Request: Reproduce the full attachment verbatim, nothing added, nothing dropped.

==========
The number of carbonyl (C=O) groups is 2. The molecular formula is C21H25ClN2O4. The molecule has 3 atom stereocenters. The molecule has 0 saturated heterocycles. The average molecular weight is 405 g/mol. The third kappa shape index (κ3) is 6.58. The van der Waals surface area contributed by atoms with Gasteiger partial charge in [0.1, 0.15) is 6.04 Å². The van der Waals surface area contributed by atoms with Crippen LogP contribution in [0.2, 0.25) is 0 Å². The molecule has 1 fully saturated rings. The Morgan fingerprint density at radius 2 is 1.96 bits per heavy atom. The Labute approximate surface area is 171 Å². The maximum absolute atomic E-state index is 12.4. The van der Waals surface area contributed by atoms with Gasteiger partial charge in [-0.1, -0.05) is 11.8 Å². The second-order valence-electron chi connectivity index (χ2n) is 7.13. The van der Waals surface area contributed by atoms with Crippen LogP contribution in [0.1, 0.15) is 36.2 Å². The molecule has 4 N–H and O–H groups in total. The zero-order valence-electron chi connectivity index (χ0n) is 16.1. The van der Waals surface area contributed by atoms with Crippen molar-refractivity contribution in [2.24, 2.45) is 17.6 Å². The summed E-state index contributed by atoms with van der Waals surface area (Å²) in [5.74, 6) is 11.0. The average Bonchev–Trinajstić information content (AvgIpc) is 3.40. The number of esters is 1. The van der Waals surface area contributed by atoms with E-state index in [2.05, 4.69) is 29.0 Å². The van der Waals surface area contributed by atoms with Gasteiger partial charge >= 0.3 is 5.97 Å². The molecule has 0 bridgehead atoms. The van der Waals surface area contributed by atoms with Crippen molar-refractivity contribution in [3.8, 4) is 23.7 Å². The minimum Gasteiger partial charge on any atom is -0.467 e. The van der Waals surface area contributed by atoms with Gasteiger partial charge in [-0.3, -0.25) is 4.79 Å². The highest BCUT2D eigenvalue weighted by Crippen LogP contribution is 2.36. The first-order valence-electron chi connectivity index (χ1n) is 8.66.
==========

The number of carbonyl (C=O) groups is 2. The molecular formula is C21H25ClN2O4. The molecule has 3 atom stereocenters. The molecule has 0 saturated heterocycles. The average molecular weight is 405 g/mol. The third kappa shape index (κ3) is 6.58. The van der Waals surface area contributed by atoms with Gasteiger partial charge in [0.1, 0.15) is 6.04 Å². The van der Waals surface area contributed by atoms with Crippen LogP contribution in [0.2, 0.25) is 0 Å². The molecule has 1 fully saturated rings. The Morgan fingerprint density at radius 2 is 1.96 bits per heavy atom. The Labute approximate surface area is 171 Å². The maximum absolute atomic E-state index is 12.4. The van der Waals surface area contributed by atoms with Gasteiger partial charge in [-0.1, -0.05) is 11.8 Å². The second-order valence-electron chi connectivity index (χ2n) is 7.13. The van der Waals surface area contributed by atoms with Crippen LogP contribution in [0.1, 0.15) is 36.2 Å². The molecule has 4 N–H and O–H groups in total. The zero-order valence-electron chi connectivity index (χ0n) is 16.1. The van der Waals surface area contributed by atoms with Crippen molar-refractivity contribution in [2.24, 2.45) is 17.6 Å². The summed E-state index contributed by atoms with van der Waals surface area (Å²) in [5.74, 6) is 11.0. The average Bonchev–Trinajstić information content (AvgIpc) is 3.40. The number of esters is 1. The van der Waals surface area contributed by atoms with E-state index in [2.05, 4.69) is 29.0 Å². The van der Waals surface area contributed by atoms with Gasteiger partial charge >= 0.3 is 5.97 Å². The molecule has 0 bridgehead atoms. The van der Waals surface area contributed by atoms with Crippen molar-refractivity contribution in [3.8, 4) is 23.7 Å². The minimum Gasteiger partial charge on any atom is -0.467 e. The van der Waals surface area contributed by atoms with Gasteiger partial charge in [-0.3, -0.25) is 4.79 Å². The highest BCUT2D eigenvalue weighted by Crippen LogP contribution is 2.36. The first-order valence-electron chi connectivity index (χ1n) is 8.66.